- In Week 18, the entire schedule is set on only six days notice, ensuring that NBC gets a game with playoff implications, generally a game where the winner is the division champion. More rarely, NBC may also show an intra-division game for a wild card spot, or a game where only one team wins the division with a win but doesn’t win the division with a loss, but such situations are rare and 2018 and 2020, respectively, were the first times it showed such games. If no game is guaranteed to have maximum playoff implications before Sunday night in this fashion, the league has been known not to schedule a Sunday night game at all. To ensure maximum flexibility, no protections or appearance limits apply to Week 17. The NFL also arranges the rest of the schedule such that no team playing at 4:25 PM ET (there are no 4:05 games Week 17) could have their playoff fate decided by the outcome of the 1 PM ET games, which usually means most if not all of the games with playoff implications outside Sunday night are played at 4:25 PM ET. However, beginning this season, the NFL will also move two games to Saturday to be simulcast on ESPN and ABC.
Here are the current tentatively-scheduled games and my predictions:
Week 11 (November 21):
- Selected game: Pittsburgh @ LA Chargers.
Week 12 (November 28):
- Selected game: Cleveland @ Baltimore.
Week 13 (December 5):
- Selected game: Denver @ Kansas City.
Week 14 (December 12):
- Selected game: Chicago @ Green Bay.
Week 15 (December 19):
- Selected game: New Orleans @ Tampa Bay (presumably).
Week 16 (December 26):
- Tentative game: Washington @ Dallas
- Prospects: 6-6 v. 8-4. The Cowboys have escaped last season’s NFC East mediocrity, while Washington is now second place in the division and in position to potentially receive a wild card, only two games behind the Cowboys. The only way this likely gets flexed out is if the Cowboys could have the division on lockdown and have their seed locked in, and since this is now the third-to-last week of the season, that’s not likely.
- Likely protections: Ravens-Bengals, Bills-Patriots, Steelers-Chiefs, Broncos-Raiders, or nothing (CBS) and Bucs-Panthers, Bears-Seahawks, or nothing (FOX).
- Other possible games: I listed four protection options for CBS this week and somehow all four currently pit two teams at or above .500. Rams-Vikings and Bucs-Panthers are dark horses.
- Analysis: Despite all the available options, and despite the Cowboys being flexed out last year, a game where both teams have something to play for, indeed one with potential division implications, isn’t being flexed out when one of the teams involved is the Cowboys. That just leaves the question of whether CBS will leave Steelers-Chiefs and Broncos-Raiders as their only late games when they might be the least compelling of the potentially protected games from a record standpoint, but while Lamar Jackson v. Joe Burrow and McDermott-Belichick II might be compelling, I don’t know that they knock CBS off Steelers-Chiefs.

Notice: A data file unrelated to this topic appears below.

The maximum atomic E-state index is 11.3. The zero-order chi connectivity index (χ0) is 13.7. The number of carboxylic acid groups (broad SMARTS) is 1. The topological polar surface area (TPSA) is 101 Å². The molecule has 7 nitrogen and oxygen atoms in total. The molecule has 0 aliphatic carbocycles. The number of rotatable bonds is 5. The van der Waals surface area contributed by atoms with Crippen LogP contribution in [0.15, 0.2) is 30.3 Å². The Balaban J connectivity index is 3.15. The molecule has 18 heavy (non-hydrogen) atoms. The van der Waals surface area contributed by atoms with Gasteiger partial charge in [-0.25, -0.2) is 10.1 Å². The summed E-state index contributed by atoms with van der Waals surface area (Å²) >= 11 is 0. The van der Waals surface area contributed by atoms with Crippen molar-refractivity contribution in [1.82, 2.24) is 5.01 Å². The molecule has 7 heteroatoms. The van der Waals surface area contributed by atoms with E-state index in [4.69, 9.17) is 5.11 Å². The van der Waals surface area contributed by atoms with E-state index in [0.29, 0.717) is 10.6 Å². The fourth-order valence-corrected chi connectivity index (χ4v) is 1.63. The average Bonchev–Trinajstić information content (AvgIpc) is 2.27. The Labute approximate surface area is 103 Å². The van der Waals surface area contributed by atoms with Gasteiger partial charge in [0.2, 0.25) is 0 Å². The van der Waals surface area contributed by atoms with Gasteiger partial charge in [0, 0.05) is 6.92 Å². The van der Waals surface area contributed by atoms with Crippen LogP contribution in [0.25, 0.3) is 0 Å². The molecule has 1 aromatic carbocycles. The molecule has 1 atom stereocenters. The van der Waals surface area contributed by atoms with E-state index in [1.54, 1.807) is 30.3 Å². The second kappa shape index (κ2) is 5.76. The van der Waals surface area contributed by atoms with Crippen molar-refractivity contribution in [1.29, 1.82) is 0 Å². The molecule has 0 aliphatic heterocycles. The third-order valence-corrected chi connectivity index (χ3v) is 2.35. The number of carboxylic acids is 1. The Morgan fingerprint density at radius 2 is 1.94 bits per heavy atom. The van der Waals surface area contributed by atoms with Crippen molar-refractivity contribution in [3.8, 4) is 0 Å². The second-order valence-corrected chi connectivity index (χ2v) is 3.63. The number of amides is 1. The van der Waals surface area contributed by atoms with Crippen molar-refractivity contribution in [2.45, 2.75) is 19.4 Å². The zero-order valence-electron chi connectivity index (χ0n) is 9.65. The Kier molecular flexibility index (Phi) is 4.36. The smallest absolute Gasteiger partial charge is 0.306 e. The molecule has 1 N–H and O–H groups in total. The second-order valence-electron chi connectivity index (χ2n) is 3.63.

- Final prediction: Washington Football Team @ Dallas Cowboys (no change).
Week 17 (January 2):
- Tentative game: Minnesota @ Green Bay
- Prospects: 5-7 v. 9-3. Do we seriously have to consider the possibility of this game being flexed out? The Vikings aren’t in the sort of turmoil the Bears were over Thanksgiving, but they did just do what the Bears couldn’t and gave the lowly Lions their first win; they’re still second in the division and a game out of the wild card, but the Packers could cinch up the division as soon as this week, and given the quality of the alternatives it might be difficult for this game to defend its spot. If the Packers don’t have anything to play for (though they’re still in a fight for the first-round bye) a flex-out might be a mortal lock.
- Likely protections: Chiefs-Bengals or Broncos-Chargers (CBS) and Rams-Ravens or Cardinals-Cowboys (FOX).
- Other possible games: Fox’s potentially protected games both involve only teams at 8-4 or better, with Chiefs-Bengals involving a team a game back of that mark. Broncos-Chargers and Raiders-Colts involve teams at .500, Dolphins-Titans and Eagles-Presidents involve teams just below that mark, Falcons-Bills might be saved by the NFC’s mediocrity, and Panthers-Saints is a dark horse.
Week 18 (January 9):
- Tentative game: None (NBC will show game with guaranteed playoff implications).
- Games to watch: Pretty much every NFC game except Packers-Lions lol; even Seahawks-Cardinals could come into play if the Niners and Rams are keeping it close enough for the division (Panthers-Bucs might be the next-longest shot as it’s likely to depend on the seeding between division winners). On the AFC side, only the AFC South games are truly out of the running at the moment; the North and West are tightly packed and the East games could see whichever team is in wild card position facing a “win and in, lose and the winner of another game knocks you out” scenario, to say nothing of the Dolphins making a hard charge late.